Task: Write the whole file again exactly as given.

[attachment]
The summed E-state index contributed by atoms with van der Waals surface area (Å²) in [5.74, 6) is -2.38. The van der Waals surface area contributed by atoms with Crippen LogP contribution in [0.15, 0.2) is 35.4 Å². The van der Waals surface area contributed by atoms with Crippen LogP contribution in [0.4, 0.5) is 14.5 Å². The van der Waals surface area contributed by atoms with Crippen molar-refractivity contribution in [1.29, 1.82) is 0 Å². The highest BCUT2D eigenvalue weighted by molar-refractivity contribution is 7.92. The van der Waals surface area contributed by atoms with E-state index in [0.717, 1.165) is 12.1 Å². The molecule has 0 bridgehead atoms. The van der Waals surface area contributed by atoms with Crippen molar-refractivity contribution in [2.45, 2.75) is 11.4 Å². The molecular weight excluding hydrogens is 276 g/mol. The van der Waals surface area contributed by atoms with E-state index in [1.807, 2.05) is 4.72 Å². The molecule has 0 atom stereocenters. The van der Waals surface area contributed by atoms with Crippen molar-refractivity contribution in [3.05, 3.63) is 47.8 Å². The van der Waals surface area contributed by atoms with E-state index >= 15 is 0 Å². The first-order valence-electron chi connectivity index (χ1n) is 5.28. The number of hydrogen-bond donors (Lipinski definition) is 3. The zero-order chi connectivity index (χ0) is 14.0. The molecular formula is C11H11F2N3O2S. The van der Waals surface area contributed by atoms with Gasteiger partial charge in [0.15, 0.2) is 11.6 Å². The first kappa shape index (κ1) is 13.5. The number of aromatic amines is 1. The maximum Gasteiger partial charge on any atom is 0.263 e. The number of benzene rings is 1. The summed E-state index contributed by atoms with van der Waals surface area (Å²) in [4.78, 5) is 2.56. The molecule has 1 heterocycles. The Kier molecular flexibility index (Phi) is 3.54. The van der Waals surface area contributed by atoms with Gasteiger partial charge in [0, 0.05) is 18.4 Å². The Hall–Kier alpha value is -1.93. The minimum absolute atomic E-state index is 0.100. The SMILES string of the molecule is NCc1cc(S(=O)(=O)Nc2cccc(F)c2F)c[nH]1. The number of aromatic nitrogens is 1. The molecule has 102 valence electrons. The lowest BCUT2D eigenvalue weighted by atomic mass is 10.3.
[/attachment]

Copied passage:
The summed E-state index contributed by atoms with van der Waals surface area (Å²) in [5.74, 6) is -2.38. The van der Waals surface area contributed by atoms with Crippen LogP contribution in [0.15, 0.2) is 35.4 Å². The van der Waals surface area contributed by atoms with Crippen LogP contribution in [0.4, 0.5) is 14.5 Å². The van der Waals surface area contributed by atoms with Crippen molar-refractivity contribution in [1.29, 1.82) is 0 Å². The highest BCUT2D eigenvalue weighted by molar-refractivity contribution is 7.92. The van der Waals surface area contributed by atoms with E-state index in [0.717, 1.165) is 12.1 Å². The molecule has 0 bridgehead atoms. The van der Waals surface area contributed by atoms with Crippen molar-refractivity contribution in [2.45, 2.75) is 11.4 Å². The molecular weight excluding hydrogens is 276 g/mol. The van der Waals surface area contributed by atoms with E-state index in [1.807, 2.05) is 4.72 Å². The molecule has 0 atom stereocenters. The van der Waals surface area contributed by atoms with Crippen molar-refractivity contribution in [3.05, 3.63) is 47.8 Å². The van der Waals surface area contributed by atoms with E-state index >= 15 is 0 Å². The first-order valence-electron chi connectivity index (χ1n) is 5.28. The number of hydrogen-bond donors (Lipinski definition) is 3. The zero-order chi connectivity index (χ0) is 14.0. The molecular formula is C11H11F2N3O2S. The van der Waals surface area contributed by atoms with Gasteiger partial charge in [0.15, 0.2) is 11.6 Å². The first kappa shape index (κ1) is 13.5. The number of aromatic amines is 1. The maximum Gasteiger partial charge on any atom is 0.263 e. The number of benzene rings is 1. The summed E-state index contributed by atoms with van der Waals surface area (Å²) in [4.78, 5) is 2.56. The molecule has 1 heterocycles. The Kier molecular flexibility index (Phi) is 3.54. The van der Waals surface area contributed by atoms with Gasteiger partial charge in [0, 0.05) is 18.4 Å². The Hall–Kier alpha value is -1.93. The minimum absolute atomic E-state index is 0.100. The SMILES string of the molecule is NCc1cc(S(=O)(=O)Nc2cccc(F)c2F)c[nH]1. The number of aromatic nitrogens is 1. The molecule has 102 valence electrons. The lowest BCUT2D eigenvalue weighted by atomic mass is 10.3.